Wouldn't it also sometimes be an option for the process not to be deterministic? For example, "Use any software to count the cells on this set of images". The worker would have to say what he did, give the numerical results, and also supply the processed images*. This way the researcher can easily see if the work has sufficient quality, without having to do all the manual tweaking of edge-cases. The idea here is that checking if something is done correctly takes a lot less time than doing it yourself.

*Normally software such as this can show the outlines of the cells it detected, for example.

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May 02, 2012, 07:50:44 PM
 #26

I am glad there is interest in this idea. Here is an example of a simple task that must be repeated hundreds of times. I used some of the terminology PawShaker provided here:

A quick draft writeup. I think better when I put ideas to keyboard.

https://docs.google.com/document/d/1nPI1tsrVt9QMD6HgesA77PvdQ-cD7m_0wLYuBv00NJk/edit



Fullsize here: http://i49.tinypic.com/fwuiz8.png
bb113
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May 20, 2012, 05:05:31 AM
 #27

So I was at the zoo the other day and talking to one of the guys running the research aspect of it. Apparently they are working on something similar to this idea. They are trying to devise a way to have zoo-goers report on animal behaviour they observe and filter out the nonsense. The current strategy is to make it part of an ipad app that provides facts about the animals. It sounded like there was a threshold of "learn more" buttons that need to be clicked before the data would be taken seriously.

Anyway I think it is promising that people are beginning to think along these lines.
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May 24, 2012, 09:53:55 AM
 #28

I have been also toying with the idea what happens after the GPU-mining comes totally unprofitable. I mean not to hijack this thread but so called classification etc. "mundane" classification tasks can be in my opinion be rather easily solved with neural networks. So my suggestion is to make rather an distributed computer cluster where "mining rigs" can join. Environment could have ready make neural networks etc. plus ability to upload&train your own. Then any researcher could simply buy cluster time. WIN-WIN solution. Plus pretty affordable.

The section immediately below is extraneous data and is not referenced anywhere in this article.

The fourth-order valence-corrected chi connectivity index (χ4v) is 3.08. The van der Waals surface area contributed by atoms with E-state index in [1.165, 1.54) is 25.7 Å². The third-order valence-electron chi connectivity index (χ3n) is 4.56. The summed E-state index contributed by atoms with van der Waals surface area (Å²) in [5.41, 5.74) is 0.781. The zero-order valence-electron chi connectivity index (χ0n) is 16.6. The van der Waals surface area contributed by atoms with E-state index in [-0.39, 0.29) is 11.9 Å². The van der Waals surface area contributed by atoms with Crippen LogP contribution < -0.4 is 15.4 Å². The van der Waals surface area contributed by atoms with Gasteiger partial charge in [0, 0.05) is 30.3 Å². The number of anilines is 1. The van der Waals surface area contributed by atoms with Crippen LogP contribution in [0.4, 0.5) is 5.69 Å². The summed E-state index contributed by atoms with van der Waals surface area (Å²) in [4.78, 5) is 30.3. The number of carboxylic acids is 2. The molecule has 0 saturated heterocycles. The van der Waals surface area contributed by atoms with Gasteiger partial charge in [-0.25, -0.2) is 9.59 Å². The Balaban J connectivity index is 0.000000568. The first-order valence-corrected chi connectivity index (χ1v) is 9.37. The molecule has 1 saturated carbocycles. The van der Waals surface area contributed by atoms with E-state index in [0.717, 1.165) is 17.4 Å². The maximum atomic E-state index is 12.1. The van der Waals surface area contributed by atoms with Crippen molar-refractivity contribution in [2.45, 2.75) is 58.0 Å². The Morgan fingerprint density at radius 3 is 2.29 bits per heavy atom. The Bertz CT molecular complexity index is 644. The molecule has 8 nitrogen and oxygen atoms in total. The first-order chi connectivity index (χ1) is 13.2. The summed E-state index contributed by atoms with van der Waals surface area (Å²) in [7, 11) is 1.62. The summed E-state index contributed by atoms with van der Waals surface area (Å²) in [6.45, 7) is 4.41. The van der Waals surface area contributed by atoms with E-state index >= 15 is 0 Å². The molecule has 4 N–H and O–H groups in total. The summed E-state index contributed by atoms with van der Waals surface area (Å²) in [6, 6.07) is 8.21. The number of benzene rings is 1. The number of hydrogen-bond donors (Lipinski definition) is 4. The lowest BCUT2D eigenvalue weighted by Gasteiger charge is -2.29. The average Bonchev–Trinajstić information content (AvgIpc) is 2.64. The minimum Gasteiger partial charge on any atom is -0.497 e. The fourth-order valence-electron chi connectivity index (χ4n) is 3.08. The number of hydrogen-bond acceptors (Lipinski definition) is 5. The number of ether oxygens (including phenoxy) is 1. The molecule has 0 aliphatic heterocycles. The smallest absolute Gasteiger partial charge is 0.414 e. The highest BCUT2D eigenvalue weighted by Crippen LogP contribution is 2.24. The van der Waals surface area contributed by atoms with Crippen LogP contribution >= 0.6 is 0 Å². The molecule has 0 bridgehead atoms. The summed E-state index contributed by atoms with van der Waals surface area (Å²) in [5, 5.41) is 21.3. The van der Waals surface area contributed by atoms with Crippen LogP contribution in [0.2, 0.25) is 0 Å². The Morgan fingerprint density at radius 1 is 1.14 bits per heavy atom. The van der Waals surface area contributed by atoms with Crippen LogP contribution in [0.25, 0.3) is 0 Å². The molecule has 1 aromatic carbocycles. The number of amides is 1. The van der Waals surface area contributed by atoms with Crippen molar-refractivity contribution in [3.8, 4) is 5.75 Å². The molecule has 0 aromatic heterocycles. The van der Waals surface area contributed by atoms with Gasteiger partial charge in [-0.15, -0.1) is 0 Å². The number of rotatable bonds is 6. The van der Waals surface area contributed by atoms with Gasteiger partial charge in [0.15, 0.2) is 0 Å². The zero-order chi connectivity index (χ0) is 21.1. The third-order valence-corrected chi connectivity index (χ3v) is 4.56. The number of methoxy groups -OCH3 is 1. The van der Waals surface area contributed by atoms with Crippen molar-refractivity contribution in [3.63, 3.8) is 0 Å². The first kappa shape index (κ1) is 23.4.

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May 24, 2012, 10:23:12 PM
 #29

This is a pretty awesome idea, people will get to learn more science, get paid, and also contribute further to science at the same time. It's a win:win for both sides almost.

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May 26, 2012, 04:56:35 AM
 #30

and get paid $5-$10 for a job well done. Others could donate to this site, somehow invest in it and filter out bad submissions. The payout could be a function of the number of submissions and there would be extra rewards for more productive contributors...

You should lower the payout.  At $5 to $10 a job you are paying graduate student wages.

Of course if you marketed it as a way for graduate students to procrastinate then they could double their paychecks.


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bb113
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August 12, 2012, 01:43:24 AM
 #31

I have been thinking more and more about this concept and have been convinced that the existence of something like this would be a huge benefit to humanity. However, I have another year or so of work to complete my current project before I can start working on it, and after that... it depends on what happens. If someone else creates something along these lines I will contribute as much as possible. This is really a $15 billion a year industry just sitting there waiting to be taken from academia.
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August 12, 2012, 01:49:11 AM
 #32

Also, in my mind... this would just be bringing back the days of "human computers", to do the jobs that noone is currently doing because the people in charge of the projects have neither the time nor resources to really have someone examine their data to the fullest extent. The result is a millions of monkeys on typewriters approach, half assing everything. I think we can do better with a crowdsourced approach, even with fraud and noise to filter out.